There’s an interesting case going on in Florida right now that centers on obscenity. The problem with any obscenity laws is figuring out what exactly is obscene. The definition can vary greatly from one location to another, and many lawyers and judges base their decision upon the local community.
Typically, attorneys use any information about what’s available locally to defend their clients. Such “evidence” can include local porn shops, strip clubs, selection of magazines offered at grocery stores, and mail order statistics (if they can be obtained.)
In this case though, the attorney is using a new tool: Google Trends. If you haven’t played with Google Trends it’s a really neat tool. You simply type in some words, and it tells you their relative search popularity. The relevant part here is that you can search by locale.
That’s exactly what this lawyer is doing. He used Google Trends to show that Pensacola Florida searches more for “orgy” than they do “apple pie” and “watermelon” combined.
In fact, if he wanted to really shock the jury he should do some searches on truly obscene terms. For example, Orlando Florida has the most searches in the US for “child porn” and “sex with animals” (strangely enough, this is where Disney world is.) Tampa ranks 3rd for “transsexuals.” The state of Florida ranks 5th for “porn DVD.”
Clearly there’s a lot of obscene shit being searched for in Florida.
But is Google Trends data an accurate depiction of society?
The whole time I’ve been writing this I’ve been picturing my old freshman psychology teacher screaming about correlation and causation – and she’s right.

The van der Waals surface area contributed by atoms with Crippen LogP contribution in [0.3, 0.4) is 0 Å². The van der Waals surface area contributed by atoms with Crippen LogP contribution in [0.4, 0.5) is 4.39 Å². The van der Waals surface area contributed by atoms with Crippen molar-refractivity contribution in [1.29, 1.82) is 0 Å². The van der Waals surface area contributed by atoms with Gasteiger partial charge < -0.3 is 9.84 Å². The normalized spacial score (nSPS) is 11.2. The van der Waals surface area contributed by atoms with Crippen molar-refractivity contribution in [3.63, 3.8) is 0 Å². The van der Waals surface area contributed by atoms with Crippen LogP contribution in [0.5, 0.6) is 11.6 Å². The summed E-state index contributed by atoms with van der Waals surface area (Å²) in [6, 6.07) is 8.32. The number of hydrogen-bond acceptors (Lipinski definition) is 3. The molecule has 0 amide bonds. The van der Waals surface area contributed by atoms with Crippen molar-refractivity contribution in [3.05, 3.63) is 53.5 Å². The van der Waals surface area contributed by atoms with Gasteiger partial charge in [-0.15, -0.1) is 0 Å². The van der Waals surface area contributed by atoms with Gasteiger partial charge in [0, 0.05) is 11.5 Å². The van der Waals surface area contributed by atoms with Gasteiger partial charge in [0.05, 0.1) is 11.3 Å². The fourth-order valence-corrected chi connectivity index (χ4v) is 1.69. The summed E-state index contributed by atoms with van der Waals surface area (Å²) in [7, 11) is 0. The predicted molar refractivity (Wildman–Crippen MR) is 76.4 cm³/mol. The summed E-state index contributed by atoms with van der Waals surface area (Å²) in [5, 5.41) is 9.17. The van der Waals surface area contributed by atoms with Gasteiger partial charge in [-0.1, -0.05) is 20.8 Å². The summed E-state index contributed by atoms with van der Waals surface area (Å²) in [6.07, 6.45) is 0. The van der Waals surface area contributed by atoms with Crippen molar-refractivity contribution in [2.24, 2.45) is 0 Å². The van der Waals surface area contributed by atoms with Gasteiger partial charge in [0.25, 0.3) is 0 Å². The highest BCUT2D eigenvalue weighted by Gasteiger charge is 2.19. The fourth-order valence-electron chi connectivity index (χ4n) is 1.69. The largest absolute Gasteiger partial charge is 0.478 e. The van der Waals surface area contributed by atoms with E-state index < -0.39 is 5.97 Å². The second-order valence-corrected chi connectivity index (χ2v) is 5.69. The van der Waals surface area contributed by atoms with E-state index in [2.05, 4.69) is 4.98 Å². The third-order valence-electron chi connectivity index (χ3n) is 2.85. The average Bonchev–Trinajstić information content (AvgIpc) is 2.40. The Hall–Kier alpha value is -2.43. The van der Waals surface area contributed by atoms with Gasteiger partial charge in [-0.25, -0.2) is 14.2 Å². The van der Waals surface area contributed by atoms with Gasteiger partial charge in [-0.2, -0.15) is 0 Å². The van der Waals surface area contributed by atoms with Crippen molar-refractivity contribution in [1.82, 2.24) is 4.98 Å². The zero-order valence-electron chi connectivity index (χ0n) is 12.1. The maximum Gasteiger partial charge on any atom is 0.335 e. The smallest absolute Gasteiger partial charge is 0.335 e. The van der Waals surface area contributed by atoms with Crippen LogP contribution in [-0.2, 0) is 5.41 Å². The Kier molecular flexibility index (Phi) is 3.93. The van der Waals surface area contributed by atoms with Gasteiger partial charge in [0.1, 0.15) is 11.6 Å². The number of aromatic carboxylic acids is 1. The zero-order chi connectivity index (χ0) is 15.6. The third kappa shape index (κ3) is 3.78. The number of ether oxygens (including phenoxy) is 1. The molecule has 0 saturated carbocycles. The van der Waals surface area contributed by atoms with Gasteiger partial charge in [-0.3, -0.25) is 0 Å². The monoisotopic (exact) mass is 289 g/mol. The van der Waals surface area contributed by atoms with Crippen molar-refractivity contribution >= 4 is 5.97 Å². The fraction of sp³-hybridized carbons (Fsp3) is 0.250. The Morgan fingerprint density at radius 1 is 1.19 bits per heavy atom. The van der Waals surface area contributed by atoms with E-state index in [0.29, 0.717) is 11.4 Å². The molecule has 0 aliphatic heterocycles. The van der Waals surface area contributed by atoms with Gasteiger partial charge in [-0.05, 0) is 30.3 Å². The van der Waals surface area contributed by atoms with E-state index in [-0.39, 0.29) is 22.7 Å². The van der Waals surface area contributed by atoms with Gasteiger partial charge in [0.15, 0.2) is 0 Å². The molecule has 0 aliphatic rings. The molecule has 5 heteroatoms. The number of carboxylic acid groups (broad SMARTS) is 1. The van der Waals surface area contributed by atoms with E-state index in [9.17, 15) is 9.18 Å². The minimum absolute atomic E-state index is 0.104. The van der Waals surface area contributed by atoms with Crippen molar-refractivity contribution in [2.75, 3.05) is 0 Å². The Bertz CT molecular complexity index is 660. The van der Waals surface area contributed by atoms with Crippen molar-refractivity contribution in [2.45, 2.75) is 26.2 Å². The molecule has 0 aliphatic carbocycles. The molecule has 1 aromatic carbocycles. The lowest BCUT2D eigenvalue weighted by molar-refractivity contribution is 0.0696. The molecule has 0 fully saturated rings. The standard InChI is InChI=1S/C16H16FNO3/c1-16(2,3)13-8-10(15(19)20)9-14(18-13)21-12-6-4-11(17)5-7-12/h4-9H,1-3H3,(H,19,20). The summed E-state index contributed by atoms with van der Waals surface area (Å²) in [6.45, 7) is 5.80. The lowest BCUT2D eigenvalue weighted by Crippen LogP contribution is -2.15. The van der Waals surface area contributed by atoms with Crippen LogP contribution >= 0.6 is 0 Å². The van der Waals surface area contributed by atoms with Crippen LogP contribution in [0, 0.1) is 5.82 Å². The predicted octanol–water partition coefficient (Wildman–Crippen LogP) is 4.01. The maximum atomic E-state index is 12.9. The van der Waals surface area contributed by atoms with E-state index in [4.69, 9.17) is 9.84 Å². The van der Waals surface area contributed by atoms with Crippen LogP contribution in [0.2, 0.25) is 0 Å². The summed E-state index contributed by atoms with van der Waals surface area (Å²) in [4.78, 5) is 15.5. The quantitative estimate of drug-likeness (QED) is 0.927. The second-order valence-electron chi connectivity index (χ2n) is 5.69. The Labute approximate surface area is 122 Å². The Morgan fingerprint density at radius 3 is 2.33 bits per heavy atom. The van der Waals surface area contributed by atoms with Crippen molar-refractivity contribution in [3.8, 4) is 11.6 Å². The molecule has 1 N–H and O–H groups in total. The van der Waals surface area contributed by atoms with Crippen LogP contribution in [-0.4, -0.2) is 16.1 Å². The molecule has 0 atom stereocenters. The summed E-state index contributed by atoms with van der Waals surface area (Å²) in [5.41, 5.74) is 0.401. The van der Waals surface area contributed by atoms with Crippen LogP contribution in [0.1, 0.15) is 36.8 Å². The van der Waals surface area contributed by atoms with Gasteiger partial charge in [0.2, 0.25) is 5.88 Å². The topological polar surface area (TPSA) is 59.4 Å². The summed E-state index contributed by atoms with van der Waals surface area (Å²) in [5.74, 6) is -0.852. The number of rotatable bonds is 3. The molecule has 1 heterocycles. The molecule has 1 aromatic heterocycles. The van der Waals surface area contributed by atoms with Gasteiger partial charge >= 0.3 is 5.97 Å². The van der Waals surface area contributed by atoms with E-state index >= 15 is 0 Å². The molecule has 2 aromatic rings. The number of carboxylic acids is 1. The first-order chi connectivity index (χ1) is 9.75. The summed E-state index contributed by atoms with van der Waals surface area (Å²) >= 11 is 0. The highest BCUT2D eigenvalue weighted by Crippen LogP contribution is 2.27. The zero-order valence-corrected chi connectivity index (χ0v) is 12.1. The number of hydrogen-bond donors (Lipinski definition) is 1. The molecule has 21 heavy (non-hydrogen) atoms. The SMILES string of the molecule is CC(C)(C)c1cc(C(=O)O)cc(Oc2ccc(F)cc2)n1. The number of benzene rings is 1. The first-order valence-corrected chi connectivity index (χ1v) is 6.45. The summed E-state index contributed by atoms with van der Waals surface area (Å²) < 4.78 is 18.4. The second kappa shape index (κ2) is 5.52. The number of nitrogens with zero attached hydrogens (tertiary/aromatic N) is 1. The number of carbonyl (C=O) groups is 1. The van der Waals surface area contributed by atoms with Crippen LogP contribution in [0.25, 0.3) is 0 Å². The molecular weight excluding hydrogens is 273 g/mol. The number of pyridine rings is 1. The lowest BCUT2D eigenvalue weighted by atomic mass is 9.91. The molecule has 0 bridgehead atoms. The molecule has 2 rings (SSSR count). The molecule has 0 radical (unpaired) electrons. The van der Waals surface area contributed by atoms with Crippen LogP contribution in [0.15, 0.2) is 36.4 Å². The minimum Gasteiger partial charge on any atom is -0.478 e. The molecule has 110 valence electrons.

Unfortunately, I don’t think that internet data is a direct representation of society in this case – at least now how the lawyer is applying it. Of course more people search for orgy than apple pie, because they’re not afraid of discussing apple pie in public.
The nature of the internet is that it appears private. I can search for anything in the comfort of my own home without fear of being judged – at least that’s the thought driving many people. People who are ashamed to go out shopping for a “big black dildo” can simply have Amazon ship it to them overnight in a nondescript box.
Due to the nature of the internet, there’s more obscenity there. It’s not just the nature of the internet though, it’s the nature of people – as the article states. The biggest problem with this case is going to be that many jurors will publicly condemn something as obscene before going home and engaging in that same behavior behind closed doors. It’s like voting against the children or the soldiers.
So can Google Trends be a valid indicator?
Yes, but not in the way the above attorney is using it. There’s going to be more searches for obscene stuff than non obscene stuff on the internet no matter what community you live it. But it’s the difference between communities that can truly prove helpful.
If he can show that the people of his county search for more obscene material than the people in a neighboring state or county, he might be able to make his case – especially if the neighboring state or county has laws that allow whatever his client is being accused of.
If what he’s on trial for is legal in Georgia, and Florida searches for more obscene stuff than Georgia, then he’s got a case. If anything, it’ll certainly be an interesting case to follow.